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About Podcast Episode
Thinking of identity systems as foundations of relationships can help us understand how and when we should be using them.
“The architectures of traditional , administrative identity systems do not reflect the fluid multi – pseudonymity of real life , so they are mismatched with how people actually live .” (Windley, 2023)
I recently read Phil Windley’s new book, “Learning Digital Identity: Design, Deploy, and Manage Identity Architectures” (available here), and I highly recommend it to any listeners of this podcast. The book elegantly distills down the most important concepts of digital identity. As I read, I found myself taking copious notes and making new associations between concepts that I hadn’t made before, leading to a flood of new ideas.
This conversation expands nicely on the one Phil and I had on the SSI Orbit Podcast in 2021 (here), and inspired my recent blog post “Offering Outputs, Not Restrictions”. I hope you enjoy it as much as I did.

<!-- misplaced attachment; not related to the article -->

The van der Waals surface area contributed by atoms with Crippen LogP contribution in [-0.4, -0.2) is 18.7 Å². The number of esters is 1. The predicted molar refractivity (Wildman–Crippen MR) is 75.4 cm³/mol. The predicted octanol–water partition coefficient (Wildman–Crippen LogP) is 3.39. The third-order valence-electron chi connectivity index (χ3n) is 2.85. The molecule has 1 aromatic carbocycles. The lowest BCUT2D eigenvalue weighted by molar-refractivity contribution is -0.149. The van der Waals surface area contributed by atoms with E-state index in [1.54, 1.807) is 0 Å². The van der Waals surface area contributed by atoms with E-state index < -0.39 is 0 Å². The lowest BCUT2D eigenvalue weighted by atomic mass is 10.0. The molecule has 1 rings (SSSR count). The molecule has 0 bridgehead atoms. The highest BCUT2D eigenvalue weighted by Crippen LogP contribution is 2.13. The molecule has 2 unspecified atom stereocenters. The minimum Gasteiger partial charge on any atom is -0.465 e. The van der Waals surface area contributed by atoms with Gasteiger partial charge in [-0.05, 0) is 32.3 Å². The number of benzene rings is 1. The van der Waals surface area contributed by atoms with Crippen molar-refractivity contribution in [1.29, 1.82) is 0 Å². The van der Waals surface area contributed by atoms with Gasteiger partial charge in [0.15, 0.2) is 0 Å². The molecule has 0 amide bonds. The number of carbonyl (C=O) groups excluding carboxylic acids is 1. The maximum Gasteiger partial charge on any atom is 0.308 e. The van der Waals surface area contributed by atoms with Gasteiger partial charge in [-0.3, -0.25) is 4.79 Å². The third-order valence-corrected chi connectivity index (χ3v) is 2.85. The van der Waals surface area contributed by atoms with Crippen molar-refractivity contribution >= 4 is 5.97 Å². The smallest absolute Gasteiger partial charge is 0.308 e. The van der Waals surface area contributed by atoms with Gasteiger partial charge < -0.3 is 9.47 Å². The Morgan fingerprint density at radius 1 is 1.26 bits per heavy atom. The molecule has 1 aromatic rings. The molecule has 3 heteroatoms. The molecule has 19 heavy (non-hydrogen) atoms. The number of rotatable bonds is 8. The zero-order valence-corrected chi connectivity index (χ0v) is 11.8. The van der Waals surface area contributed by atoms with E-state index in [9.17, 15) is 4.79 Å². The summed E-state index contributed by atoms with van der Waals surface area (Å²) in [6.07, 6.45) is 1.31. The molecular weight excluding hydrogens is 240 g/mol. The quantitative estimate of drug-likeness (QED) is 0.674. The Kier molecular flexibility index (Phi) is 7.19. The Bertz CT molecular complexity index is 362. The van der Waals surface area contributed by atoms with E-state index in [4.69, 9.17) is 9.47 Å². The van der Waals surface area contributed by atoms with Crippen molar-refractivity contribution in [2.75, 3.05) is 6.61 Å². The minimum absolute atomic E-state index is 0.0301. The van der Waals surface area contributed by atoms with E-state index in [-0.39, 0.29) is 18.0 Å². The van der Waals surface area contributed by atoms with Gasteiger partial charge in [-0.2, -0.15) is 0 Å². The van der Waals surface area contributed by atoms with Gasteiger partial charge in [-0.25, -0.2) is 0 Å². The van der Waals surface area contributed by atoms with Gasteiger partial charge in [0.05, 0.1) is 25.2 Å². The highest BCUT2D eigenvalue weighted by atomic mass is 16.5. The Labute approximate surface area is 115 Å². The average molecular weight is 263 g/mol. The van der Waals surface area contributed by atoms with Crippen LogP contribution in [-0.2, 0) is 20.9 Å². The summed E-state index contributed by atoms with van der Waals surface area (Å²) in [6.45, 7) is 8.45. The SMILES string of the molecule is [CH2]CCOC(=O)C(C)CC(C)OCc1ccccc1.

In this podcast episode with Phil Windley, we discuss,
- The differences in our knowledge needs between the physical world (tacit) and the digital world (explicit) are what make digital identity management complicated.
- Short-lived vs. long-lived relationships: a comparison.
- If the real world has pseudonymous relationships, why can’t this be true online? (looking at recent Twitter and Meta verified account initiatives)
- Does the role of Identity Providers (IdPs) change as we move towards more user-controlled systems, rather than administrative identity systems?
- How does the term “Relying Party” translate into SSI?
- Breaking down trust and trustworthy, and differentiating between confidence and trust.
- Examining the tradespace between Privacy, Authenticity, and Confidentiality.
- How attribute-based access control (ABAC) will benefit from verifiable credentials.
Phil Windley is a Senior Software Development Manager at AWS Identity. He was most recently an Enterprise Architect and Principal Engineer in the Office of Information Technology at Brigham Young University (BYU). He was the Founding Chair of the Sovrin Foundation serving from 2016 to 2020. He is also the co-founder and organizer of the Internet Identity Workshop, serves as an Adjunct Professor of Computer Science at BYU, writes the popular Technometria blog, and is the author of the books Learning Digital Identity (O’Reilly, Media 2023), The Live Web (Course Technology, 2011), and Digital Identity (O’Reilly Media, 2005).